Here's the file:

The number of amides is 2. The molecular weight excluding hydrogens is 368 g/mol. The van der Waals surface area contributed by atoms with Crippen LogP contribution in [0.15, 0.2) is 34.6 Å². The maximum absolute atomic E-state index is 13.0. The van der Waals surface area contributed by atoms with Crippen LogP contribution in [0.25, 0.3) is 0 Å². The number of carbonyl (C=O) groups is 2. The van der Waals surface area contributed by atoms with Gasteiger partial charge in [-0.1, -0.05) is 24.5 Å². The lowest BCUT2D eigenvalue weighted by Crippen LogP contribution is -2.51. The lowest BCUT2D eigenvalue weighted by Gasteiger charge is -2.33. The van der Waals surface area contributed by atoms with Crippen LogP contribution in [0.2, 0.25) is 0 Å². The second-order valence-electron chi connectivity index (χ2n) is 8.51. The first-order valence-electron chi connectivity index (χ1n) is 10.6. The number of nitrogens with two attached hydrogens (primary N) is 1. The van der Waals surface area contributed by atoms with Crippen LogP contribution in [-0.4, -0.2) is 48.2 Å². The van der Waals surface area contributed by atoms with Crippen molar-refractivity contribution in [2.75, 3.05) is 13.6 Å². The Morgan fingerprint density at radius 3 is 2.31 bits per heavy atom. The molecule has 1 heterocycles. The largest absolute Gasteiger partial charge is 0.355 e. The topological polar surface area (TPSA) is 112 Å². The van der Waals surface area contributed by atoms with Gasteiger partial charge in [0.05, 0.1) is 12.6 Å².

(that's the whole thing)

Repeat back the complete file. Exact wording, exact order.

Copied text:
The number of amides is 2. The molecular weight excluding hydrogens is 368 g/mol. The van der Waals surface area contributed by atoms with Crippen LogP contribution in [0.15, 0.2) is 34.6 Å². The maximum absolute atomic E-state index is 13.0. The van der Waals surface area contributed by atoms with Crippen LogP contribution in [0.25, 0.3) is 0 Å². The number of carbonyl (C=O) groups is 2. The van der Waals surface area contributed by atoms with Gasteiger partial charge in [-0.1, -0.05) is 24.5 Å². The lowest BCUT2D eigenvalue weighted by Crippen LogP contribution is -2.51. The lowest BCUT2D eigenvalue weighted by Gasteiger charge is -2.33. The van der Waals surface area contributed by atoms with Crippen LogP contribution in [0.2, 0.25) is 0 Å². The second-order valence-electron chi connectivity index (χ2n) is 8.51. The first-order valence-electron chi connectivity index (χ1n) is 10.6. The number of nitrogens with two attached hydrogens (primary N) is 1. The van der Waals surface area contributed by atoms with Crippen LogP contribution in [-0.4, -0.2) is 48.2 Å². The van der Waals surface area contributed by atoms with Crippen molar-refractivity contribution in [2.75, 3.05) is 13.6 Å². The Morgan fingerprint density at radius 3 is 2.31 bits per heavy atom. The molecule has 1 heterocycles. The largest absolute Gasteiger partial charge is 0.355 e. The topological polar surface area (TPSA) is 112 Å². The van der Waals surface area contributed by atoms with Gasteiger partial charge in [0.05, 0.1) is 12.6 Å².